Effects of Supplementary Cementitious Materials on Apparent Activation Energy

    Volume 7, Issue 9 (October 2010)

    ISSN: 1546-962X

    CODEN: JAIOAD

    Published Online: 2 September 2010

    Page Count: 16


    Poole, J. L.
    Wiss, Janney, Elstner Associates, Inc., Dallas, TX

    Riding, K. A.
    Dept. of Civil Engineering, Kansas State Univ., Manhattan, KS

    Juenger, M. C. G.
    Dept. of Civil, Architectural, and Environmental Engineering, The Univ. of Texas at Austin, Austin, TX

    Folliard, K. J.
    Dept. of Civil, Architectural, and Environmental Engineering, The Univ. of Texas at Austin, Austin, TX

    Schindler, A. K.
    Dept. of Civil Engineering, Auburn Univ., Auburn, AL

    (Received 7 December 2009; accepted 3 August 2010)

    Abstract

    The application of the Arrhenius equation to characterize the progress of cement hydration requires the use of an apparent activation energy (Ea) value to describe the temperature sensitivity of the combined hydration reactions. Supplementary cementitious materials (SCMs) such as fly ash, ground-granulated blast-furnace slag, and silica fume are an integral part of most concrete mixtures, but their impact on Ea has not been fully explored for a wide range of cement and SCM compositions and replacement levels. This information is important in order to predict heat from the hydration of concrete or strength development using the “maturity method.” This paper examines the effects of SCMs on the apparent activation energy (Ea). It was observed that increasing amounts of Class F fly ash and silica fume generally lowered Ea, but the effects of slag and Class C fly ash were dependent on the composition of the cement, particularly the aluminate, alkali, and soluble sulfate contents.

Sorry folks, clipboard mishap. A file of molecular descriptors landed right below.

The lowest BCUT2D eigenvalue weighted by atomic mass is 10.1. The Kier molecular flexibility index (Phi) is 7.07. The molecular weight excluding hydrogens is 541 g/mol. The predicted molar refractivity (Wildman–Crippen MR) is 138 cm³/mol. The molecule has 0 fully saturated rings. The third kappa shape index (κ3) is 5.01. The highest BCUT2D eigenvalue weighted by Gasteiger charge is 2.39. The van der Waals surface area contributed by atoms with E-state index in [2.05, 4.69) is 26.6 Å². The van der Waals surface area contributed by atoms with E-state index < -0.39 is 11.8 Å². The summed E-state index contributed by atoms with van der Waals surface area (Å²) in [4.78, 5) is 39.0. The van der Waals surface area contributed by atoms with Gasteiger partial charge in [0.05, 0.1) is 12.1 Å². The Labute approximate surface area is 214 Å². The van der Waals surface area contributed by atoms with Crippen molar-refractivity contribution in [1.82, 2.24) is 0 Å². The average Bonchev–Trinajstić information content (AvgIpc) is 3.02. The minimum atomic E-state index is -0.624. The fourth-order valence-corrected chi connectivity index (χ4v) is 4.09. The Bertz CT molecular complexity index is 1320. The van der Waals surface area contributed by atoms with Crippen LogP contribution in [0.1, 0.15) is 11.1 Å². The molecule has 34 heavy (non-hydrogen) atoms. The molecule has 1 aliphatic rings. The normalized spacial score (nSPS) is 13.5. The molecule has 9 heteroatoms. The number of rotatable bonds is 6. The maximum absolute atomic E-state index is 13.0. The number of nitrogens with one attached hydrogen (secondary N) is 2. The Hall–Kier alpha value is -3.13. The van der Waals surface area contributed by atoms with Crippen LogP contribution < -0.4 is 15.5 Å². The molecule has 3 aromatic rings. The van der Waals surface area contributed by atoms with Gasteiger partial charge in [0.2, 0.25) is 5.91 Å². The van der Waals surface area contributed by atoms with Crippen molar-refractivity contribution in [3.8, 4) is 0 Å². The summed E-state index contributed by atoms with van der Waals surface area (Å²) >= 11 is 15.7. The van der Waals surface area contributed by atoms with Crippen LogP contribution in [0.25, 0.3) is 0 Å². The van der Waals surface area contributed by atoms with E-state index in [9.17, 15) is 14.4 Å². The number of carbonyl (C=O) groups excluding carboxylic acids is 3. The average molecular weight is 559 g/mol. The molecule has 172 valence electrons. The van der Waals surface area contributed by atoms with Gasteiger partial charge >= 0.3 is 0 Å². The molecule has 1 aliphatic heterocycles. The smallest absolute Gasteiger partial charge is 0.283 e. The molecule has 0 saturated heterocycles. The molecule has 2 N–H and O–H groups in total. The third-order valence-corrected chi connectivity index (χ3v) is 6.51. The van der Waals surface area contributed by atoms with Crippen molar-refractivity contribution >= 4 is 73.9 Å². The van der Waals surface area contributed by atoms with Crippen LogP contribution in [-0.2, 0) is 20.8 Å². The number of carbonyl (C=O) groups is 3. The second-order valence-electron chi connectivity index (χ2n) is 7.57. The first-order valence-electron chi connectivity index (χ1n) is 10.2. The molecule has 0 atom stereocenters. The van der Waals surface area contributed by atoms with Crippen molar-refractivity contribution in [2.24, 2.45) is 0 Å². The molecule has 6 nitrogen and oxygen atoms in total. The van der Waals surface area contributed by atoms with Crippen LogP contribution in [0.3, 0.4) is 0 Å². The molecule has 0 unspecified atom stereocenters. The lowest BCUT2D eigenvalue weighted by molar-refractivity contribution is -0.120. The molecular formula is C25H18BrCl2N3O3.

Paper ID: JAI102906

    DOI: 10.1520/JAI102906

    ASTM International is a member of CrossRef.

    Author
    Title Effects of Supplementary Cementitious Materials on Apparent Activation Energy
    Symposium , 0000-00-00
    Committee C01